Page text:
The road ahead

Minneapolis, one of my two new hometowns. Photo by jby.

So, now that I’ve defended my dissertation, there’s really not much of grad school left for me. I have to turn in a final, committee-approved version of the dissertation text, and then on May 14 I’ll put on some Hogwarts-worthy getup and accept my diploma from the University of Idaho. I also have some final grading to deal with (Whose bright idea was it to add an independent reading report to the lab curriculum? Oh, right. Mine.) and I’d like very much to get my last Joshua tree paper ready for submission. But, after all that—what’s next?

As it happens, I’ve known that for some time, but there didn’t seem to be a good opportunity to cover it here before now: I’m going to Minnesota.

Specifically, I’ll be starting a post-doctoral position with Peter Tiffin’s lab at the University of Minnesota, Saint Paul. I’m going to be joining a project studying the population genetics of the interaction between plants and nitrogen-fixing bacteria, using the legume Medicago truncatula as an experimental model. It’s a big, multi-lab, multi-institution collaboration, working with genomic data for both Medicago and the bacteria it hosts, Sinorhizobia.

My new favorite plant, Medicago truncatula. Photo by Minette Layne.

So I’ll be studying a mutualism that might work a bit like yucca pollination—but then again, it might not. The plant-rhizobium interaction is much more widespread than obligate pollination mutualism, and has probably played a big role in the diversification of land plants. Plus, I’ll be working with genome-scale data—it’s all on a totally different scale from anything I’ve done before. There are possibilities for experiments and analyses that we’ll never be able to do with Joshua trees—ye gads, greenhouse experiments!—and it’ll be a learning experience at every step. And, equally importantly, my new collaborators at the Tiffin lab and the other research groups involved in the Medicago genome project are a smart, friendly bunch—I’m looking forward to working with them. All in all, it’s exactly what I want in a postdoc.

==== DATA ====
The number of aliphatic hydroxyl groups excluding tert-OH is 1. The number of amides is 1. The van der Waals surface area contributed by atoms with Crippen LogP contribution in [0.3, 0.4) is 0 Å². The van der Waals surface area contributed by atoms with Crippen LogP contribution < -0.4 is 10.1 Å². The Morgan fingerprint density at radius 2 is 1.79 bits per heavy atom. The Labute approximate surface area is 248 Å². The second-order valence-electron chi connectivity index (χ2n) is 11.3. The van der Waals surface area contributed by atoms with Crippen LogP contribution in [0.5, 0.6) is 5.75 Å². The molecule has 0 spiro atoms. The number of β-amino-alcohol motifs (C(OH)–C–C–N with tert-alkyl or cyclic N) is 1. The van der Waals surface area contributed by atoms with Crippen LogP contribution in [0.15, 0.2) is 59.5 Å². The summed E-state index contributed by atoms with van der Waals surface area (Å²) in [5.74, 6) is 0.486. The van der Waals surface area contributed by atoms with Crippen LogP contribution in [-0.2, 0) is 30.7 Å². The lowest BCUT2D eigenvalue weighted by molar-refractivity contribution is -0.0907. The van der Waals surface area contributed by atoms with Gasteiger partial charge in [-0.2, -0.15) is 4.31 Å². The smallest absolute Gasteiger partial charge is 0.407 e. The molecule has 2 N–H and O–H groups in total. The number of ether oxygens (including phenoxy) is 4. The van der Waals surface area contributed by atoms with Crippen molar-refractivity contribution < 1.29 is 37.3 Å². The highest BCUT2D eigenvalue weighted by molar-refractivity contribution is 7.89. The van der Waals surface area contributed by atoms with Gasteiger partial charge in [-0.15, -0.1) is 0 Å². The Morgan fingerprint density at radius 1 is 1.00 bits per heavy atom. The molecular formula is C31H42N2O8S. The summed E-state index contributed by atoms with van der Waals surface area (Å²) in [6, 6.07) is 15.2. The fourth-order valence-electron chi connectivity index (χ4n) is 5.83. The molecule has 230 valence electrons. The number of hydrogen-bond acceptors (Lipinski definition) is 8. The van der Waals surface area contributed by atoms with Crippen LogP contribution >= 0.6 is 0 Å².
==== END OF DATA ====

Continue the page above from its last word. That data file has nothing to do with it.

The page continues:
Saint Paul and Minneapolis look like a pretty nice place to spend the next couple years, too. It’s not just that they’re cities after six years in small-town Idaho—they’ve got solid mass transit and they’re ranked alongside Portland, Oregon for bicycle-friendliness. One of my new senators will be Al Franken. The Twin Cities are the home turf for Public Radio powerhouse American Public Media. Minneapolis was even named the gayest city in America by the Advocate, and I don’t think that was meant as some sort of elaborate joke.

It’s hard to complain about the new neighbors, either: My new U of M colleagues will include George Weiblen, an expert on the other classic obligate pollination mutualism; G. David Tilman, who’s done pioneering work on the ways competition and other species interactions structure natural communities; and Ruth Shaw, who helped lay the foundation for the ways we measure natural selection today. On the science blogging front, none other than P.Z. Myers will be another U of M colleague (at the Morris campus), and BoingBoing’s science guru Maggie Koerth-Baker is in town.

Of course, as I’ve learned from years of Garrison Keillor exposure, winter in Minnesota does not mess around. Fortunately I’m moving immediately after graduation in mid-May, so I’ll have some time to brace myself. Apartment-hunting priorities include covered parking.

All of this is a long and digressive way of saying, yet again, that I’m making some pretty major changes in the next few weeks. Expect further irregularities in posting, and maybe even a radical reconsideration of how D&T fits in my schedule—I don’t yet know what my life will look like once I’ve settled into postdoc-hood, though I’m excited to find out.